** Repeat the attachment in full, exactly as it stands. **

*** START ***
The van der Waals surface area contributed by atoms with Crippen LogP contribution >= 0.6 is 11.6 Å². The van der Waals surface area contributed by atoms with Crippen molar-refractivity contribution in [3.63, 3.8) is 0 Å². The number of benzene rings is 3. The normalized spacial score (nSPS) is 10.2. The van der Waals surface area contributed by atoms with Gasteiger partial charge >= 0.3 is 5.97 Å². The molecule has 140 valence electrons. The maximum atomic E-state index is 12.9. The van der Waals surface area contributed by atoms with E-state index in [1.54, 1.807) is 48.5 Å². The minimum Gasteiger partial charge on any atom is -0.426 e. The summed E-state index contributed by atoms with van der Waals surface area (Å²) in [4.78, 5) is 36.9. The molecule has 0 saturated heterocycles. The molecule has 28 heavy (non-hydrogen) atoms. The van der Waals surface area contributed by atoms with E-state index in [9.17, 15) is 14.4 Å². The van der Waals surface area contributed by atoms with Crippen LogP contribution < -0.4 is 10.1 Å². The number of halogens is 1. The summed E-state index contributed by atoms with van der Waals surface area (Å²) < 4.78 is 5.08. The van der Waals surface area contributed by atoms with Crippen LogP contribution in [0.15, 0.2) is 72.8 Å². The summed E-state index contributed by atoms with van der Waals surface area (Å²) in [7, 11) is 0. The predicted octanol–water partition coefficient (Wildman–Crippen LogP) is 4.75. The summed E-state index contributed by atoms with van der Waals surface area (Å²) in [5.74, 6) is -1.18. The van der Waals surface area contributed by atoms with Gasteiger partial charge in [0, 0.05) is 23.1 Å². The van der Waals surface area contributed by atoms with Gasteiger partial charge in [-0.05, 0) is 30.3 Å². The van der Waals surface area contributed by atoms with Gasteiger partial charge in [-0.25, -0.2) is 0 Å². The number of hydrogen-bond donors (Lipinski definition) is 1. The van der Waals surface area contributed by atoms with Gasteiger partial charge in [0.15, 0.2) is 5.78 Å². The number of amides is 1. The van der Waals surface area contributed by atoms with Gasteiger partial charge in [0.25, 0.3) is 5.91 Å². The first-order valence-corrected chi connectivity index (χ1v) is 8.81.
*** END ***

The van der Waals surface area contributed by atoms with Crippen LogP contribution >= 0.6 is 11.6 Å². The van der Waals surface area contributed by atoms with Crippen molar-refractivity contribution in [3.63, 3.8) is 0 Å². The number of benzene rings is 3. The normalized spacial score (nSPS) is 10.2. The van der Waals surface area contributed by atoms with Gasteiger partial charge >= 0.3 is 5.97 Å². The molecule has 140 valence electrons. The maximum atomic E-state index is 12.9. The van der Waals surface area contributed by atoms with E-state index in [1.54, 1.807) is 48.5 Å². The minimum Gasteiger partial charge on any atom is -0.426 e. The summed E-state index contributed by atoms with van der Waals surface area (Å²) in [4.78, 5) is 36.9. The molecule has 0 saturated heterocycles. The molecule has 28 heavy (non-hydrogen) atoms. The van der Waals surface area contributed by atoms with E-state index in [9.17, 15) is 14.4 Å². The van der Waals surface area contributed by atoms with Crippen LogP contribution < -0.4 is 10.1 Å². The number of halogens is 1. The summed E-state index contributed by atoms with van der Waals surface area (Å²) < 4.78 is 5.08. The van der Waals surface area contributed by atoms with Crippen LogP contribution in [0.15, 0.2) is 72.8 Å². The summed E-state index contributed by atoms with van der Waals surface area (Å²) in [7, 11) is 0. The predicted octanol–water partition coefficient (Wildman–Crippen LogP) is 4.75. The summed E-state index contributed by atoms with van der Waals surface area (Å²) in [5.74, 6) is -1.18. The van der Waals surface area contributed by atoms with Gasteiger partial charge in [0, 0.05) is 23.1 Å². The van der Waals surface area contributed by atoms with Gasteiger partial charge in [-0.05, 0) is 30.3 Å². The van der Waals surface area contributed by atoms with Gasteiger partial charge in [-0.25, -0.2) is 0 Å². The number of hydrogen-bond donors (Lipinski definition) is 1. The van der Waals surface area contributed by atoms with Gasteiger partial charge in [0.15, 0.2) is 5.78 Å². The number of amides is 1. The van der Waals surface area contributed by atoms with Gasteiger partial charge in [0.25, 0.3) is 5.91 Å². The first-order valence-corrected chi connectivity index (χ1v) is 8.81.